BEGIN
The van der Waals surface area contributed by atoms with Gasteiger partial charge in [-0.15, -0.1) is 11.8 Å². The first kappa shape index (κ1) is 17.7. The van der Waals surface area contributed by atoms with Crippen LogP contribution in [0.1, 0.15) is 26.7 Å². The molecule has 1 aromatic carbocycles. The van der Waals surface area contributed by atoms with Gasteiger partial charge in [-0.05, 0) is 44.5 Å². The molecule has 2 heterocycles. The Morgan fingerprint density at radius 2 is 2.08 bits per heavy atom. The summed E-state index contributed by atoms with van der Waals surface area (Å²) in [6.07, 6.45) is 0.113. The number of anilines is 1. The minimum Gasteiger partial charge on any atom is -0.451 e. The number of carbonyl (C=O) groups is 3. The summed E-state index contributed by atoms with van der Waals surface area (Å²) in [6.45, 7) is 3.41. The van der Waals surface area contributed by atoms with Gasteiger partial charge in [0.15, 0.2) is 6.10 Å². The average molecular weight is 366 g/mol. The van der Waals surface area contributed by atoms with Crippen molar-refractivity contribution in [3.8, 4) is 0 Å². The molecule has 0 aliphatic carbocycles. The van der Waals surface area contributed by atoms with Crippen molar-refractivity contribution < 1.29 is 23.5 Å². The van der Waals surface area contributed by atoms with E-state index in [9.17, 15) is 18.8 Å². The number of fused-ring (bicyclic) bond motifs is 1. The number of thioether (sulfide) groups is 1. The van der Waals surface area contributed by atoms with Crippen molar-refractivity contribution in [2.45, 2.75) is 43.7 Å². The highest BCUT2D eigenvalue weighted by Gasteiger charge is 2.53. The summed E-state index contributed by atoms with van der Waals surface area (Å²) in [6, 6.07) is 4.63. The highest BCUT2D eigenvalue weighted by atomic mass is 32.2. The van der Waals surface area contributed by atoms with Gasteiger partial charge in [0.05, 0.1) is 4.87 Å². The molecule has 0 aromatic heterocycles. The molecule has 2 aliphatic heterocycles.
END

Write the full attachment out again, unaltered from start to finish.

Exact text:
The van der Waals surface area contributed by atoms with Gasteiger partial charge in [-0.15, -0.1) is 11.8 Å². The first kappa shape index (κ1) is 17.7. The van der Waals surface area contributed by atoms with Crippen LogP contribution in [0.1, 0.15) is 26.7 Å². The molecule has 1 aromatic carbocycles. The van der Waals surface area contributed by atoms with Gasteiger partial charge in [-0.05, 0) is 44.5 Å². The molecule has 2 heterocycles. The Morgan fingerprint density at radius 2 is 2.08 bits per heavy atom. The summed E-state index contributed by atoms with van der Waals surface area (Å²) in [6.07, 6.45) is 0.113. The number of anilines is 1. The minimum Gasteiger partial charge on any atom is -0.451 e. The number of carbonyl (C=O) groups is 3. The summed E-state index contributed by atoms with van der Waals surface area (Å²) in [6.45, 7) is 3.41. The van der Waals surface area contributed by atoms with Gasteiger partial charge in [0.15, 0.2) is 6.10 Å². The average molecular weight is 366 g/mol. The van der Waals surface area contributed by atoms with Crippen molar-refractivity contribution in [3.8, 4) is 0 Å². The molecule has 0 aliphatic carbocycles. The van der Waals surface area contributed by atoms with Crippen molar-refractivity contribution < 1.29 is 23.5 Å². The van der Waals surface area contributed by atoms with E-state index in [9.17, 15) is 18.8 Å². The number of fused-ring (bicyclic) bond motifs is 1. The number of thioether (sulfide) groups is 1. The van der Waals surface area contributed by atoms with Crippen molar-refractivity contribution in [2.45, 2.75) is 43.7 Å². The highest BCUT2D eigenvalue weighted by Gasteiger charge is 2.53. The summed E-state index contributed by atoms with van der Waals surface area (Å²) in [6, 6.07) is 4.63. The highest BCUT2D eigenvalue weighted by atomic mass is 32.2. The van der Waals surface area contributed by atoms with Gasteiger partial charge in [0.05, 0.1) is 4.87 Å². The molecule has 0 aromatic heterocycles. The molecule has 2 aliphatic heterocycles.